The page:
Paraffin-embedded, archived SCCC samples obtained from 40 patients (7 patients received preoperative radiotherapy and/or chemotherapy were excluded.) were histologically and clinically diagnosed from the Cancer Center, Sun Yat-Sen University. IHC staining (NSE (DAKO; 1∶500), SYN (DAKO; 1∶300), CgA (DAKO; 1∶300)) was carried out on 4-um sections. The detailed staining procedures were performed according to the reference “Zheng M et al., Obstet Gynecol 2010” [12]. Briefly, Sections were deparaffinized in xylene and rehydrated in graded ethanol and distilled water before being heated in a microwave in Tris-EDTA for 25 min. Endogenous peroxidase activity of the samples was blocked by incubating the slides in 3% hydrogen peroxide (H2O2) in methanol for 15 min. Incubation the first antibody overnight at 4°C. A biotin-conjugated goat anti-rabbit IgG secondary antibody (ZhongSan-JingQiao Biologic Technology Co., Beijing, China) was then applied for 15 min at 37°C. The last, all sections were stained in DAB for the same duration of time. Immunoreactivity was described by the percentage of positive tumor cells (percent positivity) and by the staining intensity (weak, moderate, strong). Slides given scores of (−) or (+) were recorded as negative, and slides given scores of (++) and (+++) were recorded as positive. All results were confirmed by more than 2 pathologists in a double-blind analysis. The majority of the 246 cases selected from the literature were analysed with the same or a similar immunohistochemical method (Table S2). For the others no indication was found.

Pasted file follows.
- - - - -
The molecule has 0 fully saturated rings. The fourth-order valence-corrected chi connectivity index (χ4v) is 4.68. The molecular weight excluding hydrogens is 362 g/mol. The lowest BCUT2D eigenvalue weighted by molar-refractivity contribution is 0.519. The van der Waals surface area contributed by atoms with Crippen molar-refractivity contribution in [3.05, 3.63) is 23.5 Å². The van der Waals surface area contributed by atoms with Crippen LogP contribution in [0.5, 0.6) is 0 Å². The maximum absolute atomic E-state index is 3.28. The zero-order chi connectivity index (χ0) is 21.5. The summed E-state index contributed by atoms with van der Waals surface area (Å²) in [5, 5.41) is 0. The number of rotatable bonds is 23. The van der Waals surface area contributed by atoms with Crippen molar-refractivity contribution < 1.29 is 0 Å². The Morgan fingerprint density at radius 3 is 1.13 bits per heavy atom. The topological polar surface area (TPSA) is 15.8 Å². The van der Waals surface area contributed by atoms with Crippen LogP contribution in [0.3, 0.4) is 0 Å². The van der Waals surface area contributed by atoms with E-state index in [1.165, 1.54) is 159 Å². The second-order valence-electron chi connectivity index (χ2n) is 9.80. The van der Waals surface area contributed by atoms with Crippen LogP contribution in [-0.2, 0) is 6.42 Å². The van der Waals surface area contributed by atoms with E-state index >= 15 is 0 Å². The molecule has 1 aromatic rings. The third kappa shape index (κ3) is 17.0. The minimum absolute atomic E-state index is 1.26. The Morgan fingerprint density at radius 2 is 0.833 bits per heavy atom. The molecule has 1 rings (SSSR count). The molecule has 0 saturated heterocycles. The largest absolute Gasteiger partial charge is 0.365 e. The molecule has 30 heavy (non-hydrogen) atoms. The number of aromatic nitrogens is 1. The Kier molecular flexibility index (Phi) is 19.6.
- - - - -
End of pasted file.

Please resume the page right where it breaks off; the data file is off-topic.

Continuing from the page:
Statistical analysis

The association of CgA protein expression with SCCC patient's clinicopathologic features and the correlations between molecular features detected with each other were assessed by the chi-square test. Overall survival (OS) and disease-free survival (DFS) were evaluated using the Kaplan–Meier method and log-rank tests. The Cox proportional hazards model was used to estimate the independent factors prognostic for OS and DFS. All analyses were carried out using SPSS software (version 13.0, SPSS Inc., Chicago, IL). Two-sided P values of <0.05 were considered to indicate statistical significance. The end points of all 47 patients from Cancer Center, Sun Yat-sen University were updated in March 2011.

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Figure 2. 2. Immunohistochemical analyses of chromogranin A (CgA) staining in Small cell carcinoma of the cervix tissues.